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Aged man with his hair brushed back and attached with a braided crown, discovered in 1943.

Head of a juvenile with hair in large curls, discovered in 1946.

A settlement of the 2nd century BC

The first agglomeration established at the extremity of the Entremont plateau dates to around 175 BC. No objects older than this date have been found at the site, which appears to have been completely deforested at the time of its installation. The only trace of occupation from the beginning of the Iron Age is associated with the remains of a portico with monolithic stone columns and steles. However, it is not certain that this structure was built precisely at the location of the agglomeration.

Until recently, the production of the sculpted pieces of Entremont was considered to be contemporary with the occupation of the settlement (175 to 124 BC). In fact, the only certainty is that this statuary had already been destroyed and reused as a raw material during the last stage of the second agglomeration, meaning after the first siege of the surrounding area from 125 to 124 BC.

The sculptures are more ancient!

A critical reexamination of the context of discovery assures only that all of the statue fragments were excavated after they had already been dispersed and many of them reused in the foundation (radier) of the access road to settlement 2.

This sector is also near one of the entrances to settlement 1. If we eliminate the hypothesis that these stones were imported from a plain site, the period of their public presentation at Entremont would have been between 175 and 125 BC.

The analysis in progress of the arms and jewelry represented on the sculpted figures adds new fuel to this debate. Most of the Celtic defensive and offensive arms, horse harnesses and cavalier equipment, and even the rich jewelry, correspond to the types in circulation during the 3rd century in western Europe. This contradiction is surprising and cannot be resolved through analysis of stratigraphic sequences alone. The site was certainly occupied from 175 to around 100 BC, while the statuary was more than one century older!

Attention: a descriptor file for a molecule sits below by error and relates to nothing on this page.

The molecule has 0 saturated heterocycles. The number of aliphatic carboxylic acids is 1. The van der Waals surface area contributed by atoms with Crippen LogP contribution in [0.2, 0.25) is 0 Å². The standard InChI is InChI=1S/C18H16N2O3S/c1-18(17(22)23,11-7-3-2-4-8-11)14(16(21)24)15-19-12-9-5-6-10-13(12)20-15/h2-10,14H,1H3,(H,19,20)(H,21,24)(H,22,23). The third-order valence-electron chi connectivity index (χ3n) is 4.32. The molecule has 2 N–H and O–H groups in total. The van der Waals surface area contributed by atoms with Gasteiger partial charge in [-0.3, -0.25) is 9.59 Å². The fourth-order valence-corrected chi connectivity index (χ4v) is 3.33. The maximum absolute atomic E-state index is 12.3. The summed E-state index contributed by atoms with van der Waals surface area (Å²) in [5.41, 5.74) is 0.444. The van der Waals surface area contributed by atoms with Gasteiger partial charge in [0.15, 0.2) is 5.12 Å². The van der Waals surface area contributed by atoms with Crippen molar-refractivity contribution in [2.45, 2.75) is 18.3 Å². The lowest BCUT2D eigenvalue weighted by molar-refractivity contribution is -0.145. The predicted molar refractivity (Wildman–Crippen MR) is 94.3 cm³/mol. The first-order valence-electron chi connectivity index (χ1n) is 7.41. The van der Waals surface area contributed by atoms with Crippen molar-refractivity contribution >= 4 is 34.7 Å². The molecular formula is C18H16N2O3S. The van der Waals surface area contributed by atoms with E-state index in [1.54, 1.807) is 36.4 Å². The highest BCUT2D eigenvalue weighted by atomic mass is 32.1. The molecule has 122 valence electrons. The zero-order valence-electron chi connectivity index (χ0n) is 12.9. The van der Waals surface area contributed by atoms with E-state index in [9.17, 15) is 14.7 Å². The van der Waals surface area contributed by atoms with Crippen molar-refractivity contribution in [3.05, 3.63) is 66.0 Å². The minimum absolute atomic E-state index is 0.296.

Transformations that occurred at Entremont during the rapid installation of the second habitat, over an area four times as large, offer an explanation of this observation.

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Piece of a horse harness: bronze rein guide decorated with the head of a dog.

Horse ornament: bronze phalera decorated with a human head.

Grouping of statuary in the habitat in the second century BC

The statuary is regrouped in settlement 2 during the 2nd century BC The enlargement of the Entremont agglomeration responded to a need to regroup the dispersed farming communities of the surrounding territory. The primary cause for this action was the growing insecurity of the countryside in the face of increasing conflicts with Marseilles.

As has already been proposed for tools used in the transformation of agricultural products, we could imagine that the regrouped populations would have brought sculpted objects with them from the already ancient sanctuaries associated with their former residences. According to this hypothesis, their assemblage and presentation at Entremont would be contemporary with the establishment of settlement 2 at around 150 to 140 BC.